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Rein in the chaos

Two pieces of recent California legislation – one that opens e-mail “spammers” to lawsuits and another that allows state and county agencies to accept matriculas consulares cards as identification from Mexican nationals – represent the best and worst ways to maintain order in our chaotic state.

Spam

Assembly Bill 567, passed last week by the Assembly, would give individuals in California the right to sue for up to $1,000 per message for the unwanted advertisements that inundate e-mail accounts, if signed into law.



Although the bill clears the way for a new wave of lawsuits that could hurt the businesses that pursue clients through e-mail advertising, the net effect will benefit business by reducing time wasted reading and deleting unwanted e-mail. While e-mail has become more and more integrated into office life, spam e-mail has become one of the great unwanted costs of doing business.

Perhaps an alternative, Senate Bill 12, would be preferable if it ever lands on the governor’s desk, but first it has to get past the legislature. That version proposes companies seek permission before sending anyone e-mail solicitations.




Both laws could effectively put e-mail spammers out of business in California, thus boosting productivity of businesses affected by spam.

Matriculas consulares

Last week, the Assembly passed AB 25, a law that makes identification cards issued by foreign nations legitimate for use with state, city and county government agencies, as well as banks and other private institutions. The Senate has not yet voted on the measure.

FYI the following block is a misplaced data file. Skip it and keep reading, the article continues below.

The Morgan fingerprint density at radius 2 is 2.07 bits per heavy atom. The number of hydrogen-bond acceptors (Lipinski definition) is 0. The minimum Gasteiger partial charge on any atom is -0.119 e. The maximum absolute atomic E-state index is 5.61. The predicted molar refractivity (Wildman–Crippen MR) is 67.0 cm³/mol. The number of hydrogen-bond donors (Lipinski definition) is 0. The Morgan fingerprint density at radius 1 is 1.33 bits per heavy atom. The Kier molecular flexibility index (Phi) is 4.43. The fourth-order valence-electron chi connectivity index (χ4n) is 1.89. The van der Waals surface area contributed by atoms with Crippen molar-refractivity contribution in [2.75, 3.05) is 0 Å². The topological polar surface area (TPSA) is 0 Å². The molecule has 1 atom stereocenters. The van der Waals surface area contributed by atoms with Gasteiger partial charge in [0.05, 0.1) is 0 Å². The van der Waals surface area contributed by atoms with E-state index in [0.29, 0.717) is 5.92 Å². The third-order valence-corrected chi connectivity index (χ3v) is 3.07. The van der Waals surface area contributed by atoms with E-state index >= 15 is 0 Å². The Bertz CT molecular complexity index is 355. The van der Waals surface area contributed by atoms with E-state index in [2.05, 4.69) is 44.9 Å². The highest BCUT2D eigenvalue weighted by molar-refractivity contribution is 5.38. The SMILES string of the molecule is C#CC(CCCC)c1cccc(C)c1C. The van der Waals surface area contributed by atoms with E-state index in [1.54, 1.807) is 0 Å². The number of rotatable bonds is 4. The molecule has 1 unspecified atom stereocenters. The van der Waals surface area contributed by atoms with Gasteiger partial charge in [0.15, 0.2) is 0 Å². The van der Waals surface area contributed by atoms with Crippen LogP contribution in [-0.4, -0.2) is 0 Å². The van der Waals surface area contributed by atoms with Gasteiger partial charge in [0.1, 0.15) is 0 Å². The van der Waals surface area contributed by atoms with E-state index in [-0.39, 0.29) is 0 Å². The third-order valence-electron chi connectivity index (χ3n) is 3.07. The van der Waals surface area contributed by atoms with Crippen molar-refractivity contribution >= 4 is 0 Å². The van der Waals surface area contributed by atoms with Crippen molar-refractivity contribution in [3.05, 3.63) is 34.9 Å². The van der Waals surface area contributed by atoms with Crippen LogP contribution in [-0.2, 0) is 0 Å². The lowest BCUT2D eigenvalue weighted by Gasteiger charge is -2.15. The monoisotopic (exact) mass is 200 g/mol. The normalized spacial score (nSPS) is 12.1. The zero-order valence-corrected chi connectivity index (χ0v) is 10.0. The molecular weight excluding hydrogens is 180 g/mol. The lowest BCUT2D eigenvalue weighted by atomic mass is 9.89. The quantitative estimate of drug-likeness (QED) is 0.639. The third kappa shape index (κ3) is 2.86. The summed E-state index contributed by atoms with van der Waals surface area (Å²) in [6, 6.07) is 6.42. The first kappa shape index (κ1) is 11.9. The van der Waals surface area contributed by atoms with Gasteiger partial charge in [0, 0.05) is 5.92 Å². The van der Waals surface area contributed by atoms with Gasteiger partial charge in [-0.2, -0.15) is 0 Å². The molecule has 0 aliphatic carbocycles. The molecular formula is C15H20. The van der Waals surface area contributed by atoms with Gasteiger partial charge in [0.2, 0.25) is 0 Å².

With the cost of illegal immigration in California skyrocketing – mostly as it relates to social services, education, law enforcement and security – now is not the time to further erode border controls, and invite a greater influx of illegals. Although the law’s proponents stress that illegal immigrants would not be eligible to obtain state benefits, or use the cards to get a driver’s license, it would set our state on a precarious course.

If we want open borders, that is one thing, but for California to knowingly compromise U.S. border policy is unacceptable. Until our immigration laws change, the only legitimate residents of the United States are those who are legally here. The only legitimate identification for a foreign national is a passport, and, if necessary, a visitation visa.

Passing limitations on spam will give businesses back the powerful tool that e-mail has become. Making illegal immigrants de facto U.S. citizens will only take California closer to the edge of financial peril. It’s time for our legislators to make the right choices in these areas and rein in the chaos.


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